Quality Control. Just because it’s define it does not mean it is used. People often disregard processes (and for good reasons). You need to have champions that make sure the process are used and when they are inefficient change and adapt them. Once thing Quality Control should aim for is prevention: if you do something in an unexpected way the thing is done already. All you can do is take a lessons learned and mitigate the damage. Quality Control should create not a checking after is done system but a prevention and alarm system.

Besides checking that processes are respected (understood, used properly) quality control is also responsible for checking the product standards. Checking that the product respects certain standards is one of the reasons why sometimes testing is referred as Quality Control. Quality Control is performed by the use of checks.

Checking can be viewed as “the process of making evaluations by applying algorithmic decision rules to specific observations of a product.” I don’t know how this sounds for you but for me it does not sound like testing. It is not all that I do when I am testing. Testing is much more. It is “exploration, discovery, investigation, and learning”.

 It is true that almost anyone can follow a checklist. You can take all the requirements and make checks for each statement. But Testing is much more. Testing is craft.

I am sure that looking at testing as a craft might be difficult. A craft cannot be steered only by a processes. A craft can be only be learned, in time with patience. Testing also presents a big challenge: practice. How can you practice for the next build? Is there a way? Testing is also based on experience, on heuristics. Heuristics that make you find the unfindable, that guide you towards that scenario or situation that no one else has thought of.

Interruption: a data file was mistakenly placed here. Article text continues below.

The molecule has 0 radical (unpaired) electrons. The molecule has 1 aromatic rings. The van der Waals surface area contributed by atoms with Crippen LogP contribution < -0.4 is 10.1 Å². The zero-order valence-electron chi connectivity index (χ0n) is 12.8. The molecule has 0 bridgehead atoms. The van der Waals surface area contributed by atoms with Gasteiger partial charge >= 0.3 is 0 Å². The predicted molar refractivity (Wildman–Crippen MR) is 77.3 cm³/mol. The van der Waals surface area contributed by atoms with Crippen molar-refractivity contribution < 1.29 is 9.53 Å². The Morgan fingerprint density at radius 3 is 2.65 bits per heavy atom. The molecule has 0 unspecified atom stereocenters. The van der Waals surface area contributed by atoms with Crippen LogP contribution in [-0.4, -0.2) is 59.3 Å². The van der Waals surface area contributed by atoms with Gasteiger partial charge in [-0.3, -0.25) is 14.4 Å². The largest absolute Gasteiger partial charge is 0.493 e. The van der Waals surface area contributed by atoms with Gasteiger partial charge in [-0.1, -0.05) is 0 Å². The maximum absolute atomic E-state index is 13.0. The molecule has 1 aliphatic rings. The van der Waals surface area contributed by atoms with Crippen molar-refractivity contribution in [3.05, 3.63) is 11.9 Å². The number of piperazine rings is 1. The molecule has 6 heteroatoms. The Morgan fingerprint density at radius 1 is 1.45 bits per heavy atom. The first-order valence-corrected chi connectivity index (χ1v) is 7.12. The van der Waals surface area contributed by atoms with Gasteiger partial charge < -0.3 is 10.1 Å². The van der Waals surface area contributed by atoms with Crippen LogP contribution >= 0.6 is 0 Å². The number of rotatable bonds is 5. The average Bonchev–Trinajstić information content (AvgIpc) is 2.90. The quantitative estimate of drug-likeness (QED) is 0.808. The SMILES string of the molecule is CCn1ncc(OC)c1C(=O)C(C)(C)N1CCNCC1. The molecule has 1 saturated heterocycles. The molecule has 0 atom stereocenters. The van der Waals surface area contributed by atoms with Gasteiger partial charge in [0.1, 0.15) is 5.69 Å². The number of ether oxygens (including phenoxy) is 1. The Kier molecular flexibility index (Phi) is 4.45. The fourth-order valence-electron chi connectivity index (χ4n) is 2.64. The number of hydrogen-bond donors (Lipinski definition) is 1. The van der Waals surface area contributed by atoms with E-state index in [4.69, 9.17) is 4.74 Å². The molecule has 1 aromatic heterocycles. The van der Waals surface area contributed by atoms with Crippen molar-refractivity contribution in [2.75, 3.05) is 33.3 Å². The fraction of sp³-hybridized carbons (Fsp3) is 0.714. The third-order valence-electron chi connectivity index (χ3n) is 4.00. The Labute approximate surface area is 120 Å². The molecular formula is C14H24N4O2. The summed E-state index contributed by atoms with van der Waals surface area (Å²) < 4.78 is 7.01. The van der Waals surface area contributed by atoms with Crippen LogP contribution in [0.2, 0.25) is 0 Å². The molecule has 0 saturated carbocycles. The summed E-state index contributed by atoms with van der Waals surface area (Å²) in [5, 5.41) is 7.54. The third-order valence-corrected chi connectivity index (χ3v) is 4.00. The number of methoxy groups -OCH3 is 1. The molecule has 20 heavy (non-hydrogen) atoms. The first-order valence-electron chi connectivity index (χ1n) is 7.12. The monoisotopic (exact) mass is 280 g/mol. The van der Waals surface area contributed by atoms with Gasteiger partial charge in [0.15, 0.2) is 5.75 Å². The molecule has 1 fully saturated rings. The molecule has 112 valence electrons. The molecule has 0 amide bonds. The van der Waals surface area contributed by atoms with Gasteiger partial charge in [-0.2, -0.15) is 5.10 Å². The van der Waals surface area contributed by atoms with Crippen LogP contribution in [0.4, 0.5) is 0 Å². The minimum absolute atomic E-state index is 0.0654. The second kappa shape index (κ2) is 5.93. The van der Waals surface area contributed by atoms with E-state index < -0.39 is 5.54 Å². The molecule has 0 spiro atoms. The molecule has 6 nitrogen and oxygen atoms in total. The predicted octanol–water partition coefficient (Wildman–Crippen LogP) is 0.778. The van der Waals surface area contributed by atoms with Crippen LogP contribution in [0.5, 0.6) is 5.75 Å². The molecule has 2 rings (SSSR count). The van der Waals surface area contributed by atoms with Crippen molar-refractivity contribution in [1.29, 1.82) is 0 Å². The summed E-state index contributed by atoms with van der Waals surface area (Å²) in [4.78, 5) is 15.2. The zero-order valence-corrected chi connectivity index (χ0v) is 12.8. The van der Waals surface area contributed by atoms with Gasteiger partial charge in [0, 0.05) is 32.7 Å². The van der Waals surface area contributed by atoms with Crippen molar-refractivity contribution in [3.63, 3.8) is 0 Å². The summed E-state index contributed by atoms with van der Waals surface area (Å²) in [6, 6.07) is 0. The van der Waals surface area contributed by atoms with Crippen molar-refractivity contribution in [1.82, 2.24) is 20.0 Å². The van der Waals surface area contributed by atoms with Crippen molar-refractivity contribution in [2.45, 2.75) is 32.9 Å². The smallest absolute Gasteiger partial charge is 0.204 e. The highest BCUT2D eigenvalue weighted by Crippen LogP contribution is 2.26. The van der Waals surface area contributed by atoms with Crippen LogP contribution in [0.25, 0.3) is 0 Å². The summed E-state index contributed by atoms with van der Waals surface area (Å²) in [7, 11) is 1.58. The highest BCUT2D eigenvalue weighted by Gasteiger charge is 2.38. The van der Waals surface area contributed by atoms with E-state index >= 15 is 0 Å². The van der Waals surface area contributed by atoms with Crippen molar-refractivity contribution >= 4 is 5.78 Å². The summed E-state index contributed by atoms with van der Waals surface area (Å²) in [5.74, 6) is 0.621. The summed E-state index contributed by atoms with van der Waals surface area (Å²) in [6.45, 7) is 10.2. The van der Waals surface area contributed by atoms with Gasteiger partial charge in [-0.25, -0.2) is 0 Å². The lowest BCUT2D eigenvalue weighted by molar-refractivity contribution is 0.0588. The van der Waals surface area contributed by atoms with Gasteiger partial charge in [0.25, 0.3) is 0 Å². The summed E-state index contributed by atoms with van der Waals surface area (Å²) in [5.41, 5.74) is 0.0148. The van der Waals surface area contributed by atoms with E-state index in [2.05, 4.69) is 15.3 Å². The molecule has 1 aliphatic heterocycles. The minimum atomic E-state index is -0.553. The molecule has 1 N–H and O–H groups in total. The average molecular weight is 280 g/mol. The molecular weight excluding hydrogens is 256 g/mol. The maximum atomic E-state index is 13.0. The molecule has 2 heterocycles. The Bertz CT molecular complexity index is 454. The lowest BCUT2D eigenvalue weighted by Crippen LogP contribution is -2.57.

It might also be difficult to understand testing as a craft because craftsman cannot be “produced” quickly. It takes passion, commitment, knowledge and patience to become a good tester.

The definition of testing that I like the most comes from James Bach “Testing is the process of evaluating a product by learning about it through exploration and experimentation, which includes to some degree: questioning, study, modeling, observation, inference, etc.

This brings us to the question how can you spot a good tester? You will find him/her at testing conferences and local meet ups. When you have a passion you will always try to find others that feel the same way that you do. You will see them never giving up, trying to imagine the unthinkable. You will always count on their commitment. You will always see them reading books, magazines or articles about testing.

I would like to believe that once you have reached this part of the article you can see, as I and many other do, that there are differences between Quality Assurance, Quality Control, Checking and Testing.

We as testers are the last in the “production chain”. We see the final product. We see all the things that could have been better. We might receive sometimes the Quality Assurance Engineer title because once we see what went wrong we fight for it never to happen again. But this is only one part of what Quality Assurance is about.

So what is testing in the end? It’s craft. It’s a craft that takes parts of Quality Assurance, Quality Control, Checking and mixes them with “exploration, discovery, investigation, and learning” questioning, study, modeling, observation, inference.